i feel bad for the cops. it’s like an exercise in futility for them…particularly when juveniles are involved. what will it take for someone on the council to step up, grow a pair, and figure out a way to reform the dc justice system?

  • excellent excellent excellent work here!!!

    This definitely qualifies as attempted robbery, but maybe its too hard to get that charge to stick?

    • Christ – yep sounds like attempted robbery or assault to me.
      I wish the cops would arrest them on the most serious crime they can justify and then let the prosecutor’s office water it down.
      I’m sure the cops are just tired and exhausted from catching the same perps day after day b/c the prosecutor’s office won’t lock up the offenders for longer than 8 hours.

      note: my legal education comes from the Dick Wolfe School of Law (insert law and order music).

    • I’m not sure how many people you’ve actually arrested, but I’m guessing it’s 0. From the description posted, it doesn’t meet the elements of attempted robbery. Did the suspect announce a robbery? Or was he caught before (presumably) attempting the robbery.

      It sounds like a robbery was about to be attempted. So, it sounds like the officers made the right call.

  • OK people no felony crime was committed – no felony no jail. Course I am not a lawyer and I can’t say I am all that familiar with the exact wording of the law. Maybe a lawyer can offer some thoughts on this.

    But based on that write up there is nothing that says that he approached the couple pointed the “gun” and demanded money. If he had done that, that would more likely have been a felony. Yes it seems they could make the case for attempted armed robbery but if he didn’t say “give me your money” and wasn’t successful it may not qualify under the law as attempt – as the law is written. Intent does not equal attempt. What we may see as something that someone should go to jail for is not always something that rises to that level based on how the law is written, whatever evidence exists, and what can be proved in a court.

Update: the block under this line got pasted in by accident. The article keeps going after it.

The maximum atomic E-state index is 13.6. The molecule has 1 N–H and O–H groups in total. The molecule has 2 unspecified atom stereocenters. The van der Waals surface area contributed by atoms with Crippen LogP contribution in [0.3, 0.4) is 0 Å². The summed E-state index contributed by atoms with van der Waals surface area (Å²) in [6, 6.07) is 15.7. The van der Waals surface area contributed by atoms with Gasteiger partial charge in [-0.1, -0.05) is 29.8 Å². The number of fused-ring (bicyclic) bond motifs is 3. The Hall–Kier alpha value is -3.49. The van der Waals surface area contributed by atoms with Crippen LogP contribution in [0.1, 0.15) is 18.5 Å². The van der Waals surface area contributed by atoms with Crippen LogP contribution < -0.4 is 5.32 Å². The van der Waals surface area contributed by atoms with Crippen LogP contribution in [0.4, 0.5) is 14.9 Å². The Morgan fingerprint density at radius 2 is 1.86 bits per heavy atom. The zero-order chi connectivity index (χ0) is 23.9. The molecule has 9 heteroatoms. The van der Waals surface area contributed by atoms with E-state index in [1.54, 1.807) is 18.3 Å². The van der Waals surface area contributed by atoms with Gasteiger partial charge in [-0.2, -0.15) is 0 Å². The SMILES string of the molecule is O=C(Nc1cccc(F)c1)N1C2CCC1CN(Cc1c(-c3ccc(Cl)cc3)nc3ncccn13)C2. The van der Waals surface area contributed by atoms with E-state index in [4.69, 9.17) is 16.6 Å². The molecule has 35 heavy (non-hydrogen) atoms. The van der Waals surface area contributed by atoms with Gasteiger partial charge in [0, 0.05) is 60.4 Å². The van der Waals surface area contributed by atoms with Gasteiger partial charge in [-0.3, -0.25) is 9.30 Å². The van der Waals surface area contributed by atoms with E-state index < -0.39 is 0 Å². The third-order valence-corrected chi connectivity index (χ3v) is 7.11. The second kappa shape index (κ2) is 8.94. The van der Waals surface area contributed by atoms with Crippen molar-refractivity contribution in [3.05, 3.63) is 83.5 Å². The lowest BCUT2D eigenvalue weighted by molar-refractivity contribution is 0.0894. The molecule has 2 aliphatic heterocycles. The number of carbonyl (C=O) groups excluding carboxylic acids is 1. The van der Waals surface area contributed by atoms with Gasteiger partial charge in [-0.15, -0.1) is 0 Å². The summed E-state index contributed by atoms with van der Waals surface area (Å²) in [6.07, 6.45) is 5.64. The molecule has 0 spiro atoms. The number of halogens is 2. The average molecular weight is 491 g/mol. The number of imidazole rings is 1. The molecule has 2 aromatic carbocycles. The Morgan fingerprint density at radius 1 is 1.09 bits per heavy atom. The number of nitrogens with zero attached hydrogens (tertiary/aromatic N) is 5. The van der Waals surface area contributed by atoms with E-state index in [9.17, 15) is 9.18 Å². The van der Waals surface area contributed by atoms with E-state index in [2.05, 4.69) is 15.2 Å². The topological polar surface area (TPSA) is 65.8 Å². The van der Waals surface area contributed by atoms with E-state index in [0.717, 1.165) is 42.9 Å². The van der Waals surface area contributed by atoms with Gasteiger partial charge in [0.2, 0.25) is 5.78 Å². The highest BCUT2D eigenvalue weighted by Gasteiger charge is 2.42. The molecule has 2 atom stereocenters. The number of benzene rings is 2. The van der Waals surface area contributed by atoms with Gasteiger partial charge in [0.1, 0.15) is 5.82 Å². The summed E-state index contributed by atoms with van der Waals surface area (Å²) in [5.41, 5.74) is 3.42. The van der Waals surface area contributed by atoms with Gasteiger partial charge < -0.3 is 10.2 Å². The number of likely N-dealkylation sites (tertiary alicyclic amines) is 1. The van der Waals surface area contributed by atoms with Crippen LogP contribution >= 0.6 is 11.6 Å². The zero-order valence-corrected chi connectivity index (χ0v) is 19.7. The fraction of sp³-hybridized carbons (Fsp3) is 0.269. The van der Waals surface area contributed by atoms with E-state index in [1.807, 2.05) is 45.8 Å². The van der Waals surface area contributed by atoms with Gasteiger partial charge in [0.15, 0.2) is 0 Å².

• I think there’s a misconception among a lot of people with regard to felony/misdemeanor. The difference is in the amount of possible jail time. In layman’s terms, misdemeanors can carry a jail term of 12 months or less, while felonies are any offense that can carry a jail term of one year or greater.

  • msmaryedith

    Yikes. I live one block from there.

  • Props to cops
    Thumbs down to DC’s lenient juvenile prosecution laws

  • The law that allows someone to get away with a misdemeanor because it was a fake gun needs to be changed. A fake gun implies the same level of violence to the victim –it’s not like you can tell the difference in the moment. And it is kids that are taking advantage of the lenient system.

    Phil Mendolsons watered down criminal code and normal people not willing to sit on juries is the problem.

    • Don’t forget the softy judges that are appointed to the bench by the DC Judicial Nominiating Committee peopled by Holmes Norton. Apparentlly, the majority of nominees are former public defenders who have an obviously skewed view on sentencing.

Comments are closed.